Does the ‘Do the Right Thing’ Soundtrack Stand the Test of Time?
If you're a fan of hip-hop culture, there's a good possibility that you're more than familiar with Spike Lee's groundbreaking 1989 film 'Do the Right Thing,' released on June 30, 1989.
Taking place during the hottest day of the summer in Brooklyn's famed Bedford-Stuyvesant section and released during rap's first golden era, the movie helped to send Spike's stock through the roof while simultaneously making him the face of black Hollywood. Starring Spike himself as the b-boy everyman "Mookie," along with an ensemble cast of stars (including Samuel L. Jackson, John Turturro and the late Ruby Dee and Ossie Davis) playing memorable characters, the film is one of the most iconic representations of urban culture and remains a hit with viewers of all ages and demographics.
But what about the film's accompanying soundtrack? Sure, we know all about that song by Public Enemy that is forever linked to the movie, but does the rest of the selections hold up as well or are they just filler material? So, with those questions in mind and the mass celebration of this classic on the 25th anniversary of its release, we take a look to see if the 'Do the Right Thing' soundtrack stands the test of time.
Spike handpicked Public Enemy to contribute a theme that embodied the tone of the film; Chuck D and the Bomb Squad did that and more. The soundtrack's lead single didn't just represent the energy of the film it reflected the zeitgeist of the black community at the time and was a rallying cry to activists everywhere.
The New Jack Swing movement was in full effect in '89 and if you wanted the best the sub-genre had to offer, the man to call was Teddy Riley. The producer, known for his funky jams and his group, Guy, contributed this hot number to the 'Do the Right Thing' soundtrack with winning results. Released as a single with an accompanying music video, the song was a hit with the young, hip crowd that the film itself attracted.
Brooklyn is known for hosting some of the best block parties and house parties you can dream up. So, it was only right that Spike tapped legendary D.C. Go-Go band E.U. to deliver a selection with the movers and shakers in mind. While 'Party Hearty' is light on lyrics, the musicality of the record carries it over, featuring superb instrumentation that forces you to move your ass, if nothing else.
1989 was a long time ago, but one thing that certainly hasn't changed since then is the unbearably hot summer days in New York City. Steel Pulse created the perfect soundtrack to any humid day with 'Can't Stand It.' The feel-good reggae rhythm is perfect for showing off a quick shimmy and the addictive hook was made to be randomly chanted while washing dishes in your cramped apartment.
Crooner Keith John slows down the tempo with his ballad 'Why Don't We Try.' The production sounds ancient when compared to more current stylings, but to a mature ear the song isn't bad at all. Themed around convincing a reluctant lover to "give it a try," the track wins with great, albeit mushy lyrics.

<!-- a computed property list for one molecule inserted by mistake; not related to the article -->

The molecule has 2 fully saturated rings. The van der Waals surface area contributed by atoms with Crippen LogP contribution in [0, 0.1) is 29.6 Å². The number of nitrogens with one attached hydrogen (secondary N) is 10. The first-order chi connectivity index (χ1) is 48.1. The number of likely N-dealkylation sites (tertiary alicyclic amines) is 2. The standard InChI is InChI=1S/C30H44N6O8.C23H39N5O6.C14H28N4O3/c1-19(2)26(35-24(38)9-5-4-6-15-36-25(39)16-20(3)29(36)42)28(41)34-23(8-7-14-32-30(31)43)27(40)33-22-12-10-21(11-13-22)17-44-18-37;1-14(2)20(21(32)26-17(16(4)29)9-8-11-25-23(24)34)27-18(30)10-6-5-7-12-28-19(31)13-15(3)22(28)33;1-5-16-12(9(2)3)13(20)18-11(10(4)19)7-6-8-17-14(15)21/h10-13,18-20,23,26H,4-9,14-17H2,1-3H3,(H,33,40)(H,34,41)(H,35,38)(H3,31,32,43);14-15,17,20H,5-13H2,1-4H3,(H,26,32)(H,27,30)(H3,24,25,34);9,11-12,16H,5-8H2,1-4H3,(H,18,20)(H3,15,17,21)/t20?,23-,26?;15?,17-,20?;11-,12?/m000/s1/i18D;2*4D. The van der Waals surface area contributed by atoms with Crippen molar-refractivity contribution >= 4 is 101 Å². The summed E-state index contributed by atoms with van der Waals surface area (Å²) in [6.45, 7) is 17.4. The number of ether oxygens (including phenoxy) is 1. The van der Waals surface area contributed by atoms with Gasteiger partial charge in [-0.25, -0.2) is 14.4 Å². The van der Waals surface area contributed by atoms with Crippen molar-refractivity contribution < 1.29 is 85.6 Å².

'Feel So Good' by The Perri Sisters continues the streak of romantic musings. Featuring a memorable hook and a strong vocal performance, the song is an instant winner and among the better soulful selections featured on the soundtrack.
We get a little corner doo-wop treat with Take 6's 'Don't Shoot Me.' Lyrics like, "Don't shoot me, I didn't mean to step on your sneaker," referencing the iconic moment between "Bugging Out" and an O.G. Brooklyn gentrifier gives the track its own unique twist. The bebop-esque beat is tolerable, but the breakdown during the hook is the real winner.
We get a dose of some soulful R&B with Lori Perry and Gerald Alston's 'Hard To Say.' Featuring all the staples of a vintage ballad -- powerful vocals, precise instrumentation and heartfelt lyrics -- this forgotten song may not mesh with the tastes of a majority of kids these days, but still hold its own in a rotation of the better records from that era.
We get another dose of The Perri Sisters via the lively 'Prove To Me.' The vocalists hold up their end of the bargain and deliver a strong performance, but the lyrics are pedestrian at best. Although short of a complete failure, this song does nothing to set itself apart from the pack and pales in comparison to the group's other offering on the soundtrack.
Al Jarreau delivers with the contribution 'Never Explain Your Love.' Urging listeners to "never explain your love" and to "let the experience take over you," this power ballad is dated in terms of production, but is full of substance.
Ruben Blades closes out the proceedings with a little Latin flair via 'Tu Y Yo.' Aside from the the song's musical greatness, it's also significant due to its symbolic nod to New York City's large Hispanic community. Being that Spike was also aiming the message behind his film towards that particular community, it's placement is quite appropriate.